Mansaf in Jordan
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What: This classic Dutch stick-to-your-ribs food, popular in the cooler months, consists of boiled potatoes mashed together with different vegetables, such as kale (boerenkool stamppot) or endive (andijvie stamppot), usually served with rookworst, a smoked sausage. Most traditional of the stamppots is hutspot, which loosely translates as “hotchpotch,” a mix of boiled potato, carrots, and onion; it’s often served met klapstuk, or with a piece of braised beef. Hutspot’s origins famously stretch back to 1574, when the starving people of Leiden celebrated victory over their Spanish invaders during the Eighty Years’ War. As the legend tells it, once the clever Dutch successfully flooded the land, the Spanish vacated quickly, and in the haste someone apparently left behind a pot or two of this strange veggie stew (which back then contained parsnips rather than potatoes). The hungry locals devoured it and named it hutspot. The hearty dish also played a role in fortifying the Dutch during World War II, as its main ingredients were all grown underground, out of view from the pillaging Nazi occupiers. A pretty impressive history for such a simple dish.
Where: The warm and cozy De Blauwe Hollander (Leidsekruisstraat 28) is a good bet for trying a range of traditional, fresh Dutch food.
When: Daily, noon-11pm
Order: The restaurant offers a traditional hutspot (€12,25) and a few good stamppots (€12,25-€12,75). Pictured is the (seasonal) kale version, the leafy green and potato mashed with some bacon, and a huge rookworst, which tastes similar to kielbasa, draped rather suggestively on top. We found the potato-veg alone a bit unsatisfying, but once the meat and some mustard were added in, it was quite enjoyable. The meat-and-potatoes hutspot, too, being the plainest-tasting (although including some very tender beef), benefited from some mustard. Our favorite dish was the sauerkraut, or zuurkool, stamppot, as the stewed cabbage added a lot of flavor. All the dishes came with a nice comforting gravy.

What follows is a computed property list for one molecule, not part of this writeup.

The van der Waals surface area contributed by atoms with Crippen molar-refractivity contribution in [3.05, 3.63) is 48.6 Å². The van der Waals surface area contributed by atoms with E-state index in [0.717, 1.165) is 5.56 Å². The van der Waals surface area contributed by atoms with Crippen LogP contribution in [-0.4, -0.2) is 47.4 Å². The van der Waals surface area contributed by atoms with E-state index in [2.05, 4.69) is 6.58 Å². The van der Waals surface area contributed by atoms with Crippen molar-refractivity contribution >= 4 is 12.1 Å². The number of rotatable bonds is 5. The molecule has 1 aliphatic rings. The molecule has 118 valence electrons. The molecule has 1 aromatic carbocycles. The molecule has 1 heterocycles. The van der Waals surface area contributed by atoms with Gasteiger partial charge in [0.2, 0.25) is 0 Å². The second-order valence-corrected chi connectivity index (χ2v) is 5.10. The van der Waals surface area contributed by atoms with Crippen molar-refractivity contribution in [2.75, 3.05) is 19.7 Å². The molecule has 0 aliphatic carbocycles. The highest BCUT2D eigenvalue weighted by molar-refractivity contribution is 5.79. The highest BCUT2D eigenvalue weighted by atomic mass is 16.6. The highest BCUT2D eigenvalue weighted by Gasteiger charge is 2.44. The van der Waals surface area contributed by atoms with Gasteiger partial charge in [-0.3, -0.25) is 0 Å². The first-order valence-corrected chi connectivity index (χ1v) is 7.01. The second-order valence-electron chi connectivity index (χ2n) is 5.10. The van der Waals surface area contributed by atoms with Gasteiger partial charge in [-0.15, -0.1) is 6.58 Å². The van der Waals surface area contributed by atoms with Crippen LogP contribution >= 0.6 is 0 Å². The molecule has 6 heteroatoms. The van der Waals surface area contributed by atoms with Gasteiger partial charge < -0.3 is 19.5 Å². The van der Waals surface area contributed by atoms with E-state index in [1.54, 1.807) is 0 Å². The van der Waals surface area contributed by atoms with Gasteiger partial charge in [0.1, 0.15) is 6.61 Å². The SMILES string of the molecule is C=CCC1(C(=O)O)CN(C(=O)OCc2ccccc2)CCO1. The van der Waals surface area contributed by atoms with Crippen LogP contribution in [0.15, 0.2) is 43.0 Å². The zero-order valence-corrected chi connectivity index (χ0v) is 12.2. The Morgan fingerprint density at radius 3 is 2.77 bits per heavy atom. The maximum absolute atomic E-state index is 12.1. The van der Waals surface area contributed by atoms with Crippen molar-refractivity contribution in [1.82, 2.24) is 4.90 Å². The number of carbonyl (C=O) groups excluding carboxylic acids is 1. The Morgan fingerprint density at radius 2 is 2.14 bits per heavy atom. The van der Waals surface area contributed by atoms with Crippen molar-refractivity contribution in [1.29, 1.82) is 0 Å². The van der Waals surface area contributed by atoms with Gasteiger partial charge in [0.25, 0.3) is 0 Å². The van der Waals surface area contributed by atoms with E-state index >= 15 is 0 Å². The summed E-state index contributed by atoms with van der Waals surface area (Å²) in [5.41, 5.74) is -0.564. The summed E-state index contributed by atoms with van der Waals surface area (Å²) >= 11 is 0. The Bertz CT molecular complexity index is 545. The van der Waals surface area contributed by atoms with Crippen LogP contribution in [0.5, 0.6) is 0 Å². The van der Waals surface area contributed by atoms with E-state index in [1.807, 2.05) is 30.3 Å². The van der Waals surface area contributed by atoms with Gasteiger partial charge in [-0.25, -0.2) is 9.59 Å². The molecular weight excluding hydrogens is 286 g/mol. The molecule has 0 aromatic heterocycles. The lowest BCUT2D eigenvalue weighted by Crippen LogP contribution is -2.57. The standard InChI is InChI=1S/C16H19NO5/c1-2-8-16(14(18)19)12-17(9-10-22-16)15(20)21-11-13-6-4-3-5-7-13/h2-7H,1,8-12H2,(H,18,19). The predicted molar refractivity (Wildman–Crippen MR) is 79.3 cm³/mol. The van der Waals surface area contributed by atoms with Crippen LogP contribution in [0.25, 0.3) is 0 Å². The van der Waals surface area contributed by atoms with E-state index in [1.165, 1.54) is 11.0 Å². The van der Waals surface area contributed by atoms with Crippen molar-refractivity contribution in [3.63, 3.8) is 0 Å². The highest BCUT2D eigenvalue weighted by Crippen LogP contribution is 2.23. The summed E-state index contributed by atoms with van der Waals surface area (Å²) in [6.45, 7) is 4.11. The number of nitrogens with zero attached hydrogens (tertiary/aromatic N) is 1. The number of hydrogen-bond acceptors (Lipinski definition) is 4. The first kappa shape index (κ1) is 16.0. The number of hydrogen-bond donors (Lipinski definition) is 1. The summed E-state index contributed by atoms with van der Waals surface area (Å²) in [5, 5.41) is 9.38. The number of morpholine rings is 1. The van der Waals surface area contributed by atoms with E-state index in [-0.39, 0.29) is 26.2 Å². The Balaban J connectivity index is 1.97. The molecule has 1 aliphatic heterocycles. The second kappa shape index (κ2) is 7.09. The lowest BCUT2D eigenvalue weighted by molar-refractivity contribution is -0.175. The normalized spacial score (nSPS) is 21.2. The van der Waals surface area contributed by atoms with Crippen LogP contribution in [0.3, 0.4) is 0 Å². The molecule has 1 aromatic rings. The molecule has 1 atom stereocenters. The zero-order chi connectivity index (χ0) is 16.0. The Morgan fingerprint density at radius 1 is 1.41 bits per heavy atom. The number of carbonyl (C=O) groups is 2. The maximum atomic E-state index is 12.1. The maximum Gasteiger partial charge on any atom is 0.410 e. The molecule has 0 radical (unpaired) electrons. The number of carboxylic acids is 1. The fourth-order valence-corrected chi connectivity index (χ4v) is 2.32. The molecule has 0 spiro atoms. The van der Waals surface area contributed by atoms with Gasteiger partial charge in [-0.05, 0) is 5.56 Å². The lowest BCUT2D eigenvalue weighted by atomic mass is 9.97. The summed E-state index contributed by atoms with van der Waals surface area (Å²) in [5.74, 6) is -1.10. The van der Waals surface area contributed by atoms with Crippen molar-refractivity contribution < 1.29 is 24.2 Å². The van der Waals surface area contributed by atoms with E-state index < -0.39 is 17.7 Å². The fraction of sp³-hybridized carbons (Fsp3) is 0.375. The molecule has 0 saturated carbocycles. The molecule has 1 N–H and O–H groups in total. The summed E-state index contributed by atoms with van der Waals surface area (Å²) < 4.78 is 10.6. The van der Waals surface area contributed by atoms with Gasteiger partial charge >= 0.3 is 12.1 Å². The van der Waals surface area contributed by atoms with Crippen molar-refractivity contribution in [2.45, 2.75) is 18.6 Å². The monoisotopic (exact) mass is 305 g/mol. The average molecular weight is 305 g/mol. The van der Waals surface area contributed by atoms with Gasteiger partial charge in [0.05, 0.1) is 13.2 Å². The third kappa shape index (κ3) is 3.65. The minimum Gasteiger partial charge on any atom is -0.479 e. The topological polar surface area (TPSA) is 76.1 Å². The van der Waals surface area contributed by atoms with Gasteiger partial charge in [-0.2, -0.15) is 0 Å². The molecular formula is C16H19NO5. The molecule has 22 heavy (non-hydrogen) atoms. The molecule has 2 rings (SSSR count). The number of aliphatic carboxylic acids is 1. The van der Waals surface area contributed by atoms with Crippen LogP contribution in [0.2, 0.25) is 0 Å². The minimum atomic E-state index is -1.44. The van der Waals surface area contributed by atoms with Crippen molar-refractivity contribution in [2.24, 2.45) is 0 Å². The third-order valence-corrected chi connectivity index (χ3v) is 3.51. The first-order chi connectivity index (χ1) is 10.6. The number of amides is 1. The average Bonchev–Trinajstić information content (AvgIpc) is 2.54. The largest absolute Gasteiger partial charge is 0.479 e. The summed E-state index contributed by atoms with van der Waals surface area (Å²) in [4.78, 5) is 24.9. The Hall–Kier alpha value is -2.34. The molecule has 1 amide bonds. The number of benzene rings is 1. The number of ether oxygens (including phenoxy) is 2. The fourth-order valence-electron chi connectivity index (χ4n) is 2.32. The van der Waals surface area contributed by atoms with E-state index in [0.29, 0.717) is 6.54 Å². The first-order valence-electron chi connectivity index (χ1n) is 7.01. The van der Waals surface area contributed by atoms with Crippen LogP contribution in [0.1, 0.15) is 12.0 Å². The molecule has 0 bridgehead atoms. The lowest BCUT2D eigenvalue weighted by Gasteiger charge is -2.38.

Alternatively: Traditional-Dutch-food purveyor Hap-Hmm (Eerste Helmersstraat 33, map), open since 1935, is a popular choice for stamppot/hutspot at dirt-cheap prices (hovering around the €7,50 range), though be warned it’s open weekdays only (and the kitchen closes at 8pm). Also quite affordable (and more popular among locals) is the seasonal Stamppotje (multiple locations including Nieuwmarkt 30, map), the winter incarnation of the beloved IJscuypjes summertime ice cream shops, where you can build a few different varieties of stamppot/hutspot (including a pumpkin version), with optional add-ins such as cheese, bacon, rookworst, and veal.
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